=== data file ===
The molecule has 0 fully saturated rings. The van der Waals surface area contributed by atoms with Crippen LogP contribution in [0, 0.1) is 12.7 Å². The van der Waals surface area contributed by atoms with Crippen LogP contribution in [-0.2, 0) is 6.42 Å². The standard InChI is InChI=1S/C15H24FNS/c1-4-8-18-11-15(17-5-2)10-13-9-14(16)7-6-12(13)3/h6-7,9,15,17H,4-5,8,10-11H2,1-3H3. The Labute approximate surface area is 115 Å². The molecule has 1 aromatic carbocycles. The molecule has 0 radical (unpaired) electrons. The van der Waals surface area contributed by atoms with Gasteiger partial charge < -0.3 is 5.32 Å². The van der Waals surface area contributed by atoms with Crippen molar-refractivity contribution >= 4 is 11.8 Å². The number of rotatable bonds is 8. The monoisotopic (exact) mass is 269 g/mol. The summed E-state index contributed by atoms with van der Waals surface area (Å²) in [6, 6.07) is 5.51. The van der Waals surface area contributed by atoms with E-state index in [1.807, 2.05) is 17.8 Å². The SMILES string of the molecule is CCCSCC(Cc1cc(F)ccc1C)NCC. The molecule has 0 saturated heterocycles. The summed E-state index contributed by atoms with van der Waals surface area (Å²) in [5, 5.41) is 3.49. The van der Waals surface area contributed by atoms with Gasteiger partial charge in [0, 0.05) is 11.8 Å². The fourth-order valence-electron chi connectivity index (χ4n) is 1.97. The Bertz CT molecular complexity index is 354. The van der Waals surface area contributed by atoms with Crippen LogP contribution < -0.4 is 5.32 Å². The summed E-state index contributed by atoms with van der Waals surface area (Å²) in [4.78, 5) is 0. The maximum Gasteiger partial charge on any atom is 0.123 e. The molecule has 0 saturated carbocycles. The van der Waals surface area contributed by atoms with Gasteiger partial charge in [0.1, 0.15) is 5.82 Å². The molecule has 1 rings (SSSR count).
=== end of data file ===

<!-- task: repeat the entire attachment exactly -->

The molecule has 0 fully saturated rings. The van der Waals surface area contributed by atoms with Crippen LogP contribution in [0, 0.1) is 12.7 Å². The van der Waals surface area contributed by atoms with Crippen LogP contribution in [-0.2, 0) is 6.42 Å². The standard InChI is InChI=1S/C15H24FNS/c1-4-8-18-11-15(17-5-2)10-13-9-14(16)7-6-12(13)3/h6-7,9,15,17H,4-5,8,10-11H2,1-3H3. The Labute approximate surface area is 115 Å². The molecule has 1 aromatic carbocycles. The molecule has 0 radical (unpaired) electrons. The van der Waals surface area contributed by atoms with Gasteiger partial charge < -0.3 is 5.32 Å². The van der Waals surface area contributed by atoms with Crippen molar-refractivity contribution >= 4 is 11.8 Å². The number of rotatable bonds is 8. The monoisotopic (exact) mass is 269 g/mol. The summed E-state index contributed by atoms with van der Waals surface area (Å²) in [6, 6.07) is 5.51. The van der Waals surface area contributed by atoms with E-state index in [1.807, 2.05) is 17.8 Å². The SMILES string of the molecule is CCCSCC(Cc1cc(F)ccc1C)NCC. The molecule has 0 saturated heterocycles. The summed E-state index contributed by atoms with van der Waals surface area (Å²) in [5, 5.41) is 3.49. The van der Waals surface area contributed by atoms with Gasteiger partial charge in [0, 0.05) is 11.8 Å². The fourth-order valence-electron chi connectivity index (χ4n) is 1.97. The Bertz CT molecular complexity index is 354. The van der Waals surface area contributed by atoms with Crippen LogP contribution < -0.4 is 5.32 Å². The summed E-state index contributed by atoms with van der Waals surface area (Å²) in [4.78, 5) is 0. The maximum Gasteiger partial charge on any atom is 0.123 e. The molecule has 0 saturated carbocycles. The van der Waals surface area contributed by atoms with Gasteiger partial charge in [0.1, 0.15) is 5.82 Å². The molecule has 1 rings (SSSR count).